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J Mol Biol. 2006 Oct 13;363(1):279-88. Epub 2006 Aug 16.

Mechanism by which the amyloid-like fibrils of a beta 2-microglobulin fragment are induced by fluorine-substituted alcohols.

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  • 1Institute for Protein Research, Osaka University, and CREST, Japan Science and Technology Agency, Yamadaoka 3-2, Suita, Osaka 565-0871, Japan.

Abstract

Although the formation of an alpha-helix or partial unfolding of proteins has been suggested to be important for amyloid fibrils to form in alcohols, the exact mechanism involved remains elusive. To obtain further insight into the development of amyloid fibrils, we used a 22-residue peptide, K3, corresponding to Ser20 to Lys41 of intact beta2-microglobulin. Although K3 formed an alpha-helix at high concentrations of 2,2,2-trifluoroethanol (TFE) and 1,1,1,3,3,3-hexafluoroisopropanol (HFIP) in 10 mM HCl (pH approximately 2), the helical content was not high, indicating a low preference to do so. The partly alpha-helical conformation was converted with time into a highly ordered beta-sheet with a fibrillar morphology as revealed by atomic force microscopy. Importantly, the TFE and HFIP-induced fibrillation exhibited a concentration dependence with a maximum at approximately 20 and approximately 10% (v/v), respectively, slightly below the concentrations at which these alcohols form dynamic clusters. Focusing on the similarity of the effects of alcohol on proteins with those of sodium dodecyl sulfate (SDS), we examined the effects of SDS on K3. SDS also induced fibrils to form with a maximum at approximately 4 mM, slightly below the critical micelle concentration. These results indicate that, with an increase in the concentration of hydrophobic cosolvent (TFE, HFIP, or SDS), a delicate balance of decreasing hydrophobic interactions and increasing polar interactions (i.e. H-bonds) in and between peptides leads to the formation of ordered fibrils with a bell-shaped concentration dependence.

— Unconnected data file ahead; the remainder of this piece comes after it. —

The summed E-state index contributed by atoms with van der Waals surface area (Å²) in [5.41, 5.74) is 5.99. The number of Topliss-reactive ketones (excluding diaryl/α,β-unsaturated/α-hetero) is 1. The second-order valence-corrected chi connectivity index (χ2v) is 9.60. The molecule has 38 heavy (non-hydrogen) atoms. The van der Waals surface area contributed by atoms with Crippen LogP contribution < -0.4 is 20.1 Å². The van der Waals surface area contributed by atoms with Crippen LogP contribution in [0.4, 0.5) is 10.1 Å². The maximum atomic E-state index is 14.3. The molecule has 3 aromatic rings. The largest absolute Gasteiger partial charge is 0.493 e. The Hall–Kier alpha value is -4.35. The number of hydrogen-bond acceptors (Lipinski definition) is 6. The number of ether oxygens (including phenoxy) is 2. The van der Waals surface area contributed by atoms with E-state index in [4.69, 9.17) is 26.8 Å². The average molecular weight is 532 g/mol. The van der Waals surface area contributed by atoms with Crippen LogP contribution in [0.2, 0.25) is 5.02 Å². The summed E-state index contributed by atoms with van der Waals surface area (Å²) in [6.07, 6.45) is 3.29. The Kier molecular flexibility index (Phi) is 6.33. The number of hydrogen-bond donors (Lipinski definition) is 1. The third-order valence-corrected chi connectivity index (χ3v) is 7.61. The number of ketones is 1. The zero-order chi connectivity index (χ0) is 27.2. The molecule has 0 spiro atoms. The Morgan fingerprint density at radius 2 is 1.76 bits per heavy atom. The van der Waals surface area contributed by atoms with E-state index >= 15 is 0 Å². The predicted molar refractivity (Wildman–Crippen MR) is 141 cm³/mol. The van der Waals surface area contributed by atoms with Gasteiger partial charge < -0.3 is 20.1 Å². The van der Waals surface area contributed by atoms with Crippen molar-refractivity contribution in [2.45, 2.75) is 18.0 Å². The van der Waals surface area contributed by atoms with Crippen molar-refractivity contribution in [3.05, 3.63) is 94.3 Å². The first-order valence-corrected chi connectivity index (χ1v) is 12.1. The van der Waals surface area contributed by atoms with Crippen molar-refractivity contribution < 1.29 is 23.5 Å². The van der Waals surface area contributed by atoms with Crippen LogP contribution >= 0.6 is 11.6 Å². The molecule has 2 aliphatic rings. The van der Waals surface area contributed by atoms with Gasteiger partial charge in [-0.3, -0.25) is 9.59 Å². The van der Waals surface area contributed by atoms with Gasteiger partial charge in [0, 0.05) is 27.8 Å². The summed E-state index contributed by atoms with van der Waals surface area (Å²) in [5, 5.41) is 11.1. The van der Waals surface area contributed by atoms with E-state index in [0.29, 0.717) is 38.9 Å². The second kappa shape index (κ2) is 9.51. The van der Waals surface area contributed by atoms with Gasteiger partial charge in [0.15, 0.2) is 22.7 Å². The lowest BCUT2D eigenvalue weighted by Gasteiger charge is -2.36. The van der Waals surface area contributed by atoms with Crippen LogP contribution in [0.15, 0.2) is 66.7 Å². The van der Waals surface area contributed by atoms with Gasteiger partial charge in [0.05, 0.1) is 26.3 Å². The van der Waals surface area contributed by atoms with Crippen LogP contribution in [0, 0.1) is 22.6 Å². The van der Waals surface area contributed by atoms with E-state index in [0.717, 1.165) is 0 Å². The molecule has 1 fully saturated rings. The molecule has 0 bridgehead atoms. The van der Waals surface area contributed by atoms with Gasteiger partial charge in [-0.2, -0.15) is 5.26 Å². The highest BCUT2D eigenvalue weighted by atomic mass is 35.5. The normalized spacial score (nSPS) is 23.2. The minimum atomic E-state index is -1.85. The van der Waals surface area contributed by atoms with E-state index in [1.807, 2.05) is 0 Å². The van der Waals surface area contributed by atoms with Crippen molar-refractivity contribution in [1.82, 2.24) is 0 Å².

PMID:
16959264
[PubMed - indexed for MEDLINE]
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